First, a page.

Corporate Governance: Refers to the relationship among the board of directors, top management, and shareholders in determining the direction and performance of the corporation.
Corporate Governance: Role of the Board in strategic management:
Monitor what is happening inside and outside the corporation
Evaluate & review management proposals, decisions and actions
Vote decisions with long-term consequences
Establish/Approve strategy, mission, vision
Does good governance practice lead to better performance?
Looking toward long term- always looking 1 year to next
We haven’t done enough research
Eliminated risk and increase stability
Recent Trends in Corporate Governance:
Boards more involved in reviewing, evaluating, and shaping strategy
Institutional investors active on boards; pressure on CEO for firm performance
Shareholders demand directors own more than token amounts of the firm’s stock
More non-affiliated outside directors
Global Corporate Governance:
Global- with increasing FDI and need for capital, greater attention to governance issues, diffusion of best practices
Convergence of governance practice globally?
Culture is a powerful force so we will probably not see a convergence “best practice”
We have moved toward developing good governance practices- strong systems
Countries looking for foreign trade investment, becoming a part of the WTO
Corporate Governance in US: External Influences
Legal/Regulatory (U.S. Publicly Traded Co.):
1. Federal Law (ex. SOX)
- Federal and Security Exchange Regulations
- SRO’s: N.Y. Stock Exchange, NASDAQ Rules
2. State Law
3. Corporate Charter
1. Legal Regimes and Administrative Heritage
2. National Culture
3. Business/Economic Systems (Stage)
4. Predominate Ownership Structure
5. Market Forces and Exchanges
6. Role of Other /Stakeholders (Unions, Banks)
Board of Directors- Size:
Determined by charter and bylaws
Average for publicly-held, large firm is 11 directors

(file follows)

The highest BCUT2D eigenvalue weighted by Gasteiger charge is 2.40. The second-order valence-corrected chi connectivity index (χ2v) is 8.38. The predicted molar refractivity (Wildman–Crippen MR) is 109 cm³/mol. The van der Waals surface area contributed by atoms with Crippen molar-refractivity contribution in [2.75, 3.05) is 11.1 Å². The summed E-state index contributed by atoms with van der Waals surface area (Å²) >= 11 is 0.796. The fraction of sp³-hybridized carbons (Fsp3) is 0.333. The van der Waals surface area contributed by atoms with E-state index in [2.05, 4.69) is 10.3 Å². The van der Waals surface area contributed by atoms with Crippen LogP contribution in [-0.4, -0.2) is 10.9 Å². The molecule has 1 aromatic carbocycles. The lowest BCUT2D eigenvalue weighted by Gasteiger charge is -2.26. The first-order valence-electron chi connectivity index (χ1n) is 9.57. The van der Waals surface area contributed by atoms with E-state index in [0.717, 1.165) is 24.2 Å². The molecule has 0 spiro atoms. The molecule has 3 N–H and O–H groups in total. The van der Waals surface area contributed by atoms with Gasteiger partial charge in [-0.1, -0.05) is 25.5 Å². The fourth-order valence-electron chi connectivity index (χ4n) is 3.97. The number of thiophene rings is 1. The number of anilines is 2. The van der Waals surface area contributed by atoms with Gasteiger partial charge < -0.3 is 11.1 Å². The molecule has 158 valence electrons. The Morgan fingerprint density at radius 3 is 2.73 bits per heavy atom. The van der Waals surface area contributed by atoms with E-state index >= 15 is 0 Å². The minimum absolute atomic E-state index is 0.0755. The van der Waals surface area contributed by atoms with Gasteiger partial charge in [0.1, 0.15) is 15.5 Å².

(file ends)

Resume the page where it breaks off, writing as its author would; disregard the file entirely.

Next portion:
Average for small/medium private firms is 7-8 directors
Board of Directors- Members:
Inside directors: Officers or executives employed by the board’s corporation
“Management directors”- CEO, CFO, etc.
Usually 3 inside directors
Outside directors: Individuals or Executives from other firms who are not employees of board’s corporation
“Outsider” overly simplistic term -- Some outsiders are not truly objective and could be considered insiders. (Independence)
Affiliated Directors: Handle the legal or insurance work for the company or are important suppliers (thus dependent on current management for a key part of their business.)
Retired executive directors: Used to work for the company, such as the past CEO who is partly responsible for much of the corporation’s current strategy and who probably groomed the current CEO as his or her replacement.
Codetermination: The inclusion of a corporation’s workers on its board of directors.
Very few companies do this because of the conflicts of interest: Can a member of the board, who is privy to confidential managerial information, function, as a union leader whose primary duty is to fight for the best benefits for his or her members?
Common in Europe: Two-Tier Boards-
1. A supervisory board elected by shareholders and employees to approve or decide corporate strategy and policy
2. A management board (composed primarily of top management) appointed by the supervisory board to manage the company’s activities.
Legally required in some countries (Germany)
Interlocking Directorate: Useful for gaining both inside information about an uncertain environment and objective expertise about potential strategies and tactics.
Direct: When two firms share a director or when an executive of one firm sits on the board of the second firm.
Indirect: Occurs when two corporations have directors who also serve on the board of a third firm, such as a bank.